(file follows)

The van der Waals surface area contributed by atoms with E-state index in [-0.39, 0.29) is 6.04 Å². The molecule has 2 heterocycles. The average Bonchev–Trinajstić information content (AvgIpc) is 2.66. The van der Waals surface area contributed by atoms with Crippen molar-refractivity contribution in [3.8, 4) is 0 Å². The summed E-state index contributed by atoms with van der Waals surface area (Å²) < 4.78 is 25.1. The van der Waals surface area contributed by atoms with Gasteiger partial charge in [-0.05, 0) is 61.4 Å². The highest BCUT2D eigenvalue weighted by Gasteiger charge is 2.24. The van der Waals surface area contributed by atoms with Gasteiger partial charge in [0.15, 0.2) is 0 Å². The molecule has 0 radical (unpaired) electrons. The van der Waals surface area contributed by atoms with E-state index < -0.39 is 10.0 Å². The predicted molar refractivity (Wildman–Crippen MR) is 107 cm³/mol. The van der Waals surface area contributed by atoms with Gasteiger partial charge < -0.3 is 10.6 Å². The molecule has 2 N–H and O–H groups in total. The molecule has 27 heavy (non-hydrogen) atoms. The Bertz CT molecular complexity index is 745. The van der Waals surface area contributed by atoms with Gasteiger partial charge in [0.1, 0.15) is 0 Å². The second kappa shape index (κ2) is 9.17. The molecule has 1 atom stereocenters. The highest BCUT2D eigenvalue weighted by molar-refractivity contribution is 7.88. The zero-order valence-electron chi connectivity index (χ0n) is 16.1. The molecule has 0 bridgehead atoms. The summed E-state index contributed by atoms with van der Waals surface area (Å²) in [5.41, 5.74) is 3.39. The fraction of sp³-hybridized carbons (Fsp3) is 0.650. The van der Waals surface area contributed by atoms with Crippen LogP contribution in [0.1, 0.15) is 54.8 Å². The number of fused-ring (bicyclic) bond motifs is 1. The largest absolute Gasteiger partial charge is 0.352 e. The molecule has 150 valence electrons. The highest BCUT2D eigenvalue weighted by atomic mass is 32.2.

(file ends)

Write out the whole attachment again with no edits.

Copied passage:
The van der Waals surface area contributed by atoms with E-state index in [-0.39, 0.29) is 6.04 Å². The molecule has 2 heterocycles. The average Bonchev–Trinajstić information content (AvgIpc) is 2.66. The van der Waals surface area contributed by atoms with Crippen molar-refractivity contribution in [3.8, 4) is 0 Å². The summed E-state index contributed by atoms with van der Waals surface area (Å²) < 4.78 is 25.1. The van der Waals surface area contributed by atoms with Gasteiger partial charge in [-0.05, 0) is 61.4 Å². The highest BCUT2D eigenvalue weighted by Gasteiger charge is 2.24. The van der Waals surface area contributed by atoms with Gasteiger partial charge in [0.15, 0.2) is 0 Å². The molecule has 0 radical (unpaired) electrons. The van der Waals surface area contributed by atoms with E-state index < -0.39 is 10.0 Å². The predicted molar refractivity (Wildman–Crippen MR) is 107 cm³/mol. The van der Waals surface area contributed by atoms with Gasteiger partial charge < -0.3 is 10.6 Å². The molecule has 2 N–H and O–H groups in total. The molecule has 27 heavy (non-hydrogen) atoms. The Bertz CT molecular complexity index is 745. The van der Waals surface area contributed by atoms with Gasteiger partial charge in [0.1, 0.15) is 0 Å². The second kappa shape index (κ2) is 9.17. The molecule has 1 atom stereocenters. The highest BCUT2D eigenvalue weighted by molar-refractivity contribution is 7.88. The zero-order valence-electron chi connectivity index (χ0n) is 16.1. The molecule has 0 bridgehead atoms. The summed E-state index contributed by atoms with van der Waals surface area (Å²) in [5.41, 5.74) is 3.39. The fraction of sp³-hybridized carbons (Fsp3) is 0.650. The van der Waals surface area contributed by atoms with Crippen LogP contribution in [0.1, 0.15) is 54.8 Å². The number of fused-ring (bicyclic) bond motifs is 1. The largest absolute Gasteiger partial charge is 0.352 e. The molecule has 150 valence electrons. The highest BCUT2D eigenvalue weighted by atomic mass is 32.2.